There is no evidence to suggest that the vaccine affects fertility in men or women, and you should go ahead with the vaccine as directed by your doctor or other healthcare professional.
Until the guidance was updated in April 2021, pregnant women were advised not to take the vaccine as a precautionary measure. This was simply because there was not yet enough evidence to support routine vaccination for pregnant women at that time. Pregnant women are historically excluded from clinical trials, and they were also excluded from most COVID vaccination trials. That being said, there is no evidence to suggest that the vaccine could cause a negative effect in pregnancy. None of the authorised vaccines contain any live virus, which means they cannot multiply inside the body. By not containing organisms that can multiply, there is no risk that the vaccine can have a negative effect on an unborn baby.
Currently, guidance from the JCVI advises pregnant women to be offered COVID-19 vaccines at the same time as people of the same age or risk group as there is now enough evidence to support their safety profiles. Evidence on COVID-19 vaccines is being continuously reviewed by the World Health Organization and the regulatory bodies in the UK, USA, Canada and Europe. Pfizer and Moderna vaccines are the preferred vaccines for pregnant women of any age who are coming for their first dose.
My partner has been vaccinated and is taking more risks nowadays, but I’m pregnant and haven’t yet been vaccinated. Although I’m not in a vulnerable group, I’m worried that if I catch COVID-19 my baby could be at risk. What should I do?
There is no evidence to suggest that pregnant women are more likely to get seriously ill from coronavirus. Compared to the general population, pregnant women are more likely to be admitted to ICU, although this could reflect a lower threshold for admission rather than a more severe case of the disease. If you catch COVID-19 while you are pregnant, it may be possible for you to pass on coronavirus to your baby in-utero (known as vertical transmission), but this has only happened in a small number of cases. When it has happened, the babies have fully recovered very quickly.
That being said, since April 2021, pregnant women have been encouraged by health leaders to take the vaccine when offered, with many agreeing that it is the best way to protect you and your baby against COVID-19. If you haven’t yet received your vaccine, you can book an appointment using the online vaccination booking service offered by the NHS.
Can I still breastfeed if I’ve had any of the COVID-19 vaccines?
The good news for mothers who have been vaccinated against COVID-19 is there is no need to be concerned when breastfeeding. It is perfectly safe for you and your baby. Likewise, breastfeeding women who are offered their vaccine have nothing to worry about and many leading medical bodies, including the World Health Organization (WHO), are now recommending that women who are nursing should receive the vaccine when offered.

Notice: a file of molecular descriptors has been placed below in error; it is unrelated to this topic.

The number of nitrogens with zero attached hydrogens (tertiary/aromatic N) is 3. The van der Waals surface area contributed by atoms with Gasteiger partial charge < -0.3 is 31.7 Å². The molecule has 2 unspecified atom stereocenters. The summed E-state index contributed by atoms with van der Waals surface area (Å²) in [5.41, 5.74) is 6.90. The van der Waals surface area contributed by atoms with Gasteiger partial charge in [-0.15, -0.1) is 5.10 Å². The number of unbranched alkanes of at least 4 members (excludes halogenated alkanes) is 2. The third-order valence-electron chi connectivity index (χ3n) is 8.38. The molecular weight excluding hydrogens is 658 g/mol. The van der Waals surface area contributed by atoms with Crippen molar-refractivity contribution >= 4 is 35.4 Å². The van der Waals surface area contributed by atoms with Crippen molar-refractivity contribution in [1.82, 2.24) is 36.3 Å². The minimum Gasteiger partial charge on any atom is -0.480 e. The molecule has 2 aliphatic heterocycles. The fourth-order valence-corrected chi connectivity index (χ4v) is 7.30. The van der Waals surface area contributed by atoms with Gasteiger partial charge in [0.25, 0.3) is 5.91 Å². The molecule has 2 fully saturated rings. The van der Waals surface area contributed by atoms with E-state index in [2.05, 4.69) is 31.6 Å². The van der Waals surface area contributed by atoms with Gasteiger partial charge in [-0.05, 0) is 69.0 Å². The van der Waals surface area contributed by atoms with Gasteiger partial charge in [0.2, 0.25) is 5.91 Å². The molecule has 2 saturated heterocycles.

There are also tangible benefits to breastfeeding following your vaccination too: it is possible for babies to gain passive immunity to COVID-19 through the immunoglobulins present in breast milk. Immunoglobulins are antibodies which can protect your baby not only from COVID-19, but all sorts of pathogens (eg anything which triggers the body’s infection-fighting cells). If the breastfeeding mother has received one or both doses of the COVID-19 vaccine, she will pass some of the IgG antibodies to her baby. Similarly, if she has had a previous COVID-19 infection, she will pass IgA antibodies to her baby. IgG and IgA are different classes of antibody, but both perform a similar job of eliminating pathogens which stops us from getting poorly.
We’re ready to start a family, however is it more responsible for us to wait to be vaccinated first?
There is no reason why you should postpone pregnancy or fertility treatment because of the COVID-19 vaccine. That being said, if you are able to plan your pregnancy, you might like to have both doses of the vaccine then try to conceive three months after the first dose. However, this is a completely personal choice and the only reason to do this is if you would prefer to have built immunity status against the virus – not for any reason related to fertility. For some, the idea of waiting may not be attractive, and it may be more responsible to start trying to get pregnant sooner rather than later. After all, it’s quite normal to take up to a year to conceive if you’re under 35 and healthy, with no known fertility issues. Therefore, it depends on your individual circumstances and fertility.
If you have any questions or concerns about your fertility and wish to speak to one of our consultants, we are happy to help. Contact us today.